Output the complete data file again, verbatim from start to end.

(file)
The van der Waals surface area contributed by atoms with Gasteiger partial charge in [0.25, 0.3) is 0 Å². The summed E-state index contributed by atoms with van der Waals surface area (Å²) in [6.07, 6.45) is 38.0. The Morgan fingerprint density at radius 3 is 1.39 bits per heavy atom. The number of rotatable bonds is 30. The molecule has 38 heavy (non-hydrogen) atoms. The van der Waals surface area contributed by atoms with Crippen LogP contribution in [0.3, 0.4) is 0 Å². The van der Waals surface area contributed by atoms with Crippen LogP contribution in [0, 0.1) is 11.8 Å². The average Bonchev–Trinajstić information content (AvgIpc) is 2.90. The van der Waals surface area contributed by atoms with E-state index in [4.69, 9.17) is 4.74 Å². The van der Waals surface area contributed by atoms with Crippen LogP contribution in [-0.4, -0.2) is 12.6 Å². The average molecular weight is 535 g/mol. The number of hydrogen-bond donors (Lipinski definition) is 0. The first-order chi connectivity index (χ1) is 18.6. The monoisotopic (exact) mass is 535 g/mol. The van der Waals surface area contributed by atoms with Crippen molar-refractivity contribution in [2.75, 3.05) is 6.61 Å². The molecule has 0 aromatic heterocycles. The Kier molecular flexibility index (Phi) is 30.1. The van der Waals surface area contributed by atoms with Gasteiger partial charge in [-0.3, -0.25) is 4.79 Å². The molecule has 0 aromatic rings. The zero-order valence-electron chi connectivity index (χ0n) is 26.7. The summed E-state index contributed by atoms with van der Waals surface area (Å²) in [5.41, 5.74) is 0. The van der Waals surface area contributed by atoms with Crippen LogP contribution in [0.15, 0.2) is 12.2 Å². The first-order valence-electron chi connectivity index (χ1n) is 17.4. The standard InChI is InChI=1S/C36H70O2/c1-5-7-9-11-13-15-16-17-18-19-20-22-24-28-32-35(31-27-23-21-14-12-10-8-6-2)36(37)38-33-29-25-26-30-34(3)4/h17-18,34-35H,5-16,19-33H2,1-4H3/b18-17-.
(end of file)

The van der Waals surface area contributed by atoms with Gasteiger partial charge in [0.25, 0.3) is 0 Å². The summed E-state index contributed by atoms with van der Waals surface area (Å²) in [6.07, 6.45) is 38.0. The Morgan fingerprint density at radius 3 is 1.39 bits per heavy atom. The number of rotatable bonds is 30. The molecule has 38 heavy (non-hydrogen) atoms. The van der Waals surface area contributed by atoms with Crippen LogP contribution in [0.3, 0.4) is 0 Å². The van der Waals surface area contributed by atoms with Crippen LogP contribution in [0, 0.1) is 11.8 Å². The average Bonchev–Trinajstić information content (AvgIpc) is 2.90. The van der Waals surface area contributed by atoms with E-state index in [4.69, 9.17) is 4.74 Å². The van der Waals surface area contributed by atoms with Crippen LogP contribution in [-0.4, -0.2) is 12.6 Å². The average molecular weight is 535 g/mol. The number of hydrogen-bond donors (Lipinski definition) is 0. The first-order chi connectivity index (χ1) is 18.6. The monoisotopic (exact) mass is 535 g/mol. The van der Waals surface area contributed by atoms with Crippen molar-refractivity contribution in [2.75, 3.05) is 6.61 Å². The molecule has 0 aromatic heterocycles. The Kier molecular flexibility index (Phi) is 30.1. The van der Waals surface area contributed by atoms with Gasteiger partial charge in [-0.3, -0.25) is 4.79 Å². The molecule has 0 aromatic rings. The zero-order valence-electron chi connectivity index (χ0n) is 26.7. The summed E-state index contributed by atoms with van der Waals surface area (Å²) in [5.41, 5.74) is 0. The van der Waals surface area contributed by atoms with Crippen LogP contribution in [0.15, 0.2) is 12.2 Å². The first-order valence-electron chi connectivity index (χ1n) is 17.4. The standard InChI is InChI=1S/C36H70O2/c1-5-7-9-11-13-15-16-17-18-19-20-22-24-28-32-35(31-27-23-21-14-12-10-8-6-2)36(37)38-33-29-25-26-30-34(3)4/h17-18,34-35H,5-16,19-33H2,1-4H3/b18-17-.